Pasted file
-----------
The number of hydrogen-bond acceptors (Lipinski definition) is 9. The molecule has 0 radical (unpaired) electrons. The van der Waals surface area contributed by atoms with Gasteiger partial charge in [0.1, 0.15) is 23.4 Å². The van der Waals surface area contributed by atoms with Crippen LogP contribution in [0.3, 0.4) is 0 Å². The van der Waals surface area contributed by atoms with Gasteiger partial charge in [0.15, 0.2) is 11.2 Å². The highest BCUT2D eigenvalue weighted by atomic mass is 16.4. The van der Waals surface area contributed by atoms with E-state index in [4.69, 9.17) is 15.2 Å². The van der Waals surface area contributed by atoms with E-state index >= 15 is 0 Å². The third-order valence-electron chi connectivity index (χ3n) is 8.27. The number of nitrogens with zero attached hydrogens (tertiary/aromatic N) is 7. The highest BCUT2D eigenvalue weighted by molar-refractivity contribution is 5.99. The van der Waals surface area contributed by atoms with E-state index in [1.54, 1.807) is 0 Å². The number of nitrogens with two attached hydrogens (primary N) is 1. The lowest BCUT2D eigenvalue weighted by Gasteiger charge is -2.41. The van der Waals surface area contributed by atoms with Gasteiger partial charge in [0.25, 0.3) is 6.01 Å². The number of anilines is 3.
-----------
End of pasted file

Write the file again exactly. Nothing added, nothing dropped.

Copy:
The number of hydrogen-bond acceptors (Lipinski definition) is 9. The molecule has 0 radical (unpaired) electrons. The van der Waals surface area contributed by atoms with Gasteiger partial charge in [0.1, 0.15) is 23.4 Å². The van der Waals surface area contributed by atoms with Crippen LogP contribution in [0.3, 0.4) is 0 Å². The van der Waals surface area contributed by atoms with Gasteiger partial charge in [0.15, 0.2) is 11.2 Å². The highest BCUT2D eigenvalue weighted by atomic mass is 16.4. The van der Waals surface area contributed by atoms with E-state index in [4.69, 9.17) is 15.2 Å². The van der Waals surface area contributed by atoms with E-state index >= 15 is 0 Å². The third-order valence-electron chi connectivity index (χ3n) is 8.27. The number of nitrogens with zero attached hydrogens (tertiary/aromatic N) is 7. The highest BCUT2D eigenvalue weighted by molar-refractivity contribution is 5.99. The van der Waals surface area contributed by atoms with E-state index in [1.54, 1.807) is 0 Å². The number of nitrogens with two attached hydrogens (primary N) is 1. The lowest BCUT2D eigenvalue weighted by Gasteiger charge is -2.41. The van der Waals surface area contributed by atoms with Gasteiger partial charge in [0.25, 0.3) is 6.01 Å². The number of anilines is 3.